Smaller inguinal hernias are associated with a greater risk of chronic postoperative inguinal pain than larger hernias, according to a study published in Annals of Surgery.

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Open hernia surgery

Researchers used data from the European Herniamed registry to look at 1-year outcomes in 57,999 male patients who underwent primary unilateral inguinal hernia repair.

While patients with larger hernias showed significantly longer operation times and had a significantly larger body mass index, those with smaller hernias had significantly higher rates of pain at rest or on exertion, and chronic pain requiring treatment.

Individuals with smaller hernias (EHS I) had a 35% higher odds of pain at rest, compared with those with medium-sized hernias (EHS II), and 84% higher odds, compared with individuals with large hernias (EHS III). Smaller hernias were also associated with a 100% higher odds of pain on exertion and greater than 100% higher odds of chronic postoperative pain requiring treatment, compared with large hernias.

“CPIP [chronic postoperative inguinal pain] has become one of the most important surgical quality parameters after elective inguinal hernia repair with significant consequences affecting patient productivity, employment, and quality of life,” wrote Henry Hoffmann, MD, of the clinic for visceral surgery at the University Hospital Basel in Switzerland, and his coauthors. “With our findings we contribute to the important discussion of prevention, risk factors, and treatment of CPIP identifying smaller inguinal hernias [EHS I-II] as a new independent, patient-related risk factor for the development of CPIP.”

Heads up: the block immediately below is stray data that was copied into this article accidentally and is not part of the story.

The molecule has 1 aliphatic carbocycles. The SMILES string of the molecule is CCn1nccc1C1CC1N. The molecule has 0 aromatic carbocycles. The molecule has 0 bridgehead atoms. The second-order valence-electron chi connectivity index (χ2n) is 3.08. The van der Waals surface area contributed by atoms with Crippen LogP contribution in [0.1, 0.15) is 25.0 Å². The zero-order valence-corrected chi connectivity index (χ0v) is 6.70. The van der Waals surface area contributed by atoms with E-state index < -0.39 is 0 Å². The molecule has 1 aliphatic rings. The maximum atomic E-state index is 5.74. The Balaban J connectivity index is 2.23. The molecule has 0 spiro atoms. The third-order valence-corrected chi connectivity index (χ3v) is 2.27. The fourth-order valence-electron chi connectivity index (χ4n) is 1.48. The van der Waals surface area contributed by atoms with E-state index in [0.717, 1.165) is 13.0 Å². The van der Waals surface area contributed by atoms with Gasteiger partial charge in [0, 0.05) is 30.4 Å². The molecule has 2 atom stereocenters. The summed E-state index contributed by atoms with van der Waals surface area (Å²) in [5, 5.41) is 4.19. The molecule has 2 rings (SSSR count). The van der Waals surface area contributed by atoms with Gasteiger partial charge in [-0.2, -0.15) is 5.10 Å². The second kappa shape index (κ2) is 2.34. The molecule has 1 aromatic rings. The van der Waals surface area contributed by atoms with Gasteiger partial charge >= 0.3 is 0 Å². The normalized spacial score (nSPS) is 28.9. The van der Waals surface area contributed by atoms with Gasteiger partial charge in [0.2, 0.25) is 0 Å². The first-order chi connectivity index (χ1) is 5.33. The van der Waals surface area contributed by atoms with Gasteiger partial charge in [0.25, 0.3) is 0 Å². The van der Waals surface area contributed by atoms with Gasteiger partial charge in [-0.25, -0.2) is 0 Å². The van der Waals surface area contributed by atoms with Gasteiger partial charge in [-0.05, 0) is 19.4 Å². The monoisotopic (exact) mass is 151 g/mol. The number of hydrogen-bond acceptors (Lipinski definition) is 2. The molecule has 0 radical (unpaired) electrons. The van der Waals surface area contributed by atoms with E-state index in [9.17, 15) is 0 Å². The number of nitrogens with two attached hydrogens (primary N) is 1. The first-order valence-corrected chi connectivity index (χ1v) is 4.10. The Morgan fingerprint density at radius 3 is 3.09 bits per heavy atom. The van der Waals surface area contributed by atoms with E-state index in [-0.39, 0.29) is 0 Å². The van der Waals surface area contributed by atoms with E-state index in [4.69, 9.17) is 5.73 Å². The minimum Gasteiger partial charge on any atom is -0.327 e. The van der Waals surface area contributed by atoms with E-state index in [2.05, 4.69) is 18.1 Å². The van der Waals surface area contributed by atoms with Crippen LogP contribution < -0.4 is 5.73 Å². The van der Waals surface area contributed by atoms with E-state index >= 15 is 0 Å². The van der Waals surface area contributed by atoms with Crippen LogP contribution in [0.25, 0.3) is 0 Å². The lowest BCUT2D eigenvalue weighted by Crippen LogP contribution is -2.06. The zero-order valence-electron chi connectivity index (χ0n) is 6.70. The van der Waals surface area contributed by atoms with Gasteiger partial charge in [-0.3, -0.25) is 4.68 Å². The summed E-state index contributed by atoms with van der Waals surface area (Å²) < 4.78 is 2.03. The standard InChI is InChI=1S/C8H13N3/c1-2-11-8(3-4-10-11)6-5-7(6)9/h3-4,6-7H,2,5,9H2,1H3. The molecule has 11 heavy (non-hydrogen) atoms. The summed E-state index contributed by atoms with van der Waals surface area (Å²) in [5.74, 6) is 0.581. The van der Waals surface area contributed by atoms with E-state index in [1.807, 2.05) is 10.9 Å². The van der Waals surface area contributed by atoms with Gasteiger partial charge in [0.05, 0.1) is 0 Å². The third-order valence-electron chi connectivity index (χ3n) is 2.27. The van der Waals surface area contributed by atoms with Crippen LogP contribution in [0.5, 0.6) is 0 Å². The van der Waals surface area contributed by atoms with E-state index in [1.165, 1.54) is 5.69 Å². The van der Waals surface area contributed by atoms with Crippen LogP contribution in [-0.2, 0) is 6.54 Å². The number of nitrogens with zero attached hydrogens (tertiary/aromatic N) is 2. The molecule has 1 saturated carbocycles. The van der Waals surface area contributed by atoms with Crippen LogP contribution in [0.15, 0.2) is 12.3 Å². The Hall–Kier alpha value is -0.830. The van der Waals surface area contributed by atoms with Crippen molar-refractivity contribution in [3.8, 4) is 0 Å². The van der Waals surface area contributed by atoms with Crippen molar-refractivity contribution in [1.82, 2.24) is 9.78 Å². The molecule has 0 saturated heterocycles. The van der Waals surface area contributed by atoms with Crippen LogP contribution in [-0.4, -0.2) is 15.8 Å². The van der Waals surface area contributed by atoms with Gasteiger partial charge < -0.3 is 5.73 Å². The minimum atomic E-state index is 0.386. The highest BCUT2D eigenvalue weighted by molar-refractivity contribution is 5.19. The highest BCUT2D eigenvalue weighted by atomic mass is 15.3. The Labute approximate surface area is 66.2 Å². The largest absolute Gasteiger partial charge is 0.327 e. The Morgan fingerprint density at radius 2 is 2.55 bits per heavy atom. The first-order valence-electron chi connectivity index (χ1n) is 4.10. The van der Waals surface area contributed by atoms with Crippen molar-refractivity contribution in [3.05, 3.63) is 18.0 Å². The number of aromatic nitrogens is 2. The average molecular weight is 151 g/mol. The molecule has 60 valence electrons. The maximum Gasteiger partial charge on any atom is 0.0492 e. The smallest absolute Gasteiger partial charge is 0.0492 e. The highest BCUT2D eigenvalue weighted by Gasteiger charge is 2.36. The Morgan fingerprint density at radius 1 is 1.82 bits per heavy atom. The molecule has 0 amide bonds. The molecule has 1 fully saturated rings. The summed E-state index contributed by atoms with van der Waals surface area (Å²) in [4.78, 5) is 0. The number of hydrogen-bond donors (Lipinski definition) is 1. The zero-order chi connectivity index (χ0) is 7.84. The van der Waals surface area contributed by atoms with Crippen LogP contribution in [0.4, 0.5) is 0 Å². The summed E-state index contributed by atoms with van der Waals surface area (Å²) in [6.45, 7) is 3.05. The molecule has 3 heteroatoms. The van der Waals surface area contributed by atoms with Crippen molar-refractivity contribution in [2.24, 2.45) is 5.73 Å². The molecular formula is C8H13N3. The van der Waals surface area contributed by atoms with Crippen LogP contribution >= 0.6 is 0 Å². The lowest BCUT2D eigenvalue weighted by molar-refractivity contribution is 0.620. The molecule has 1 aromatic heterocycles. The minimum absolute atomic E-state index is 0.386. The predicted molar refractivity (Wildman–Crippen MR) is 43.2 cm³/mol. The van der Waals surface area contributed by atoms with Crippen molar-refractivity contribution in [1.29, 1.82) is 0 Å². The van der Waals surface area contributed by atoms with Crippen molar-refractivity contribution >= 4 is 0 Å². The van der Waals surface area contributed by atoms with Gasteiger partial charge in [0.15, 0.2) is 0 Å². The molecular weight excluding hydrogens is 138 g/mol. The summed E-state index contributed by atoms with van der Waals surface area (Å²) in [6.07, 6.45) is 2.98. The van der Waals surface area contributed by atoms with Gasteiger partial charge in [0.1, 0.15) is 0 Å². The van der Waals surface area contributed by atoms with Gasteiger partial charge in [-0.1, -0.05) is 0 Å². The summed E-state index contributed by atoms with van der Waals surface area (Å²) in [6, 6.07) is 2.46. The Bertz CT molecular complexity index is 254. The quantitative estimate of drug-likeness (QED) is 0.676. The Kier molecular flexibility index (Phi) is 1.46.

Noting that an association between smaller hernias and increased postoperative pain seems counterintuitive, the authors suggested that patients’ expectations of outcomes may be higher in those with smaller hernias than in patients with larger hernias. While larger hernias are likely more bothersome rather than painful or uncomfortable, smaller hernias may be associated more with pain and discomfort. As such, patients with smaller hernias may have higher hopes for relief from surgery, and therefore may be more likely to experience disappointment.

“Based on a cognitive information processing model it has been suggested that a greater discrepancy between expected and actual pain after surgery leads to significant postoperative distress,” the authors wrote.

The study also found patients aged younger than 55 years were also at greater risk of pain at rest, pain on exertion, and chronic pain requiring treatment.

Overall, around half the patients in the study underwent transabdominal preperitoneal repair, 35.6% underwent totally extraperitoneal repair, 10.1% had Lichtenstein repair, and 3.8% had Shouldice repair.

Lichtenstein was associated with more postoperative pain at rest and on exertion, compared with other surgical methods, and there was a trend toward an increased odds for developing pain requiring treatment in patients with smaller hernias.

The Herniamed Registry is supported by Johnson & Johnson, Karl Storz, pfm medical Cologne, Dahlhausen Cologne, B. Braun Tuttlingen, MenkeMed, and Bard. No conflicts of interest were reported.

SOURCE: Hoffmann H et al. Ann Surg. 2018 Oct 10. doi: 10.1097/SLA.0000000000003065.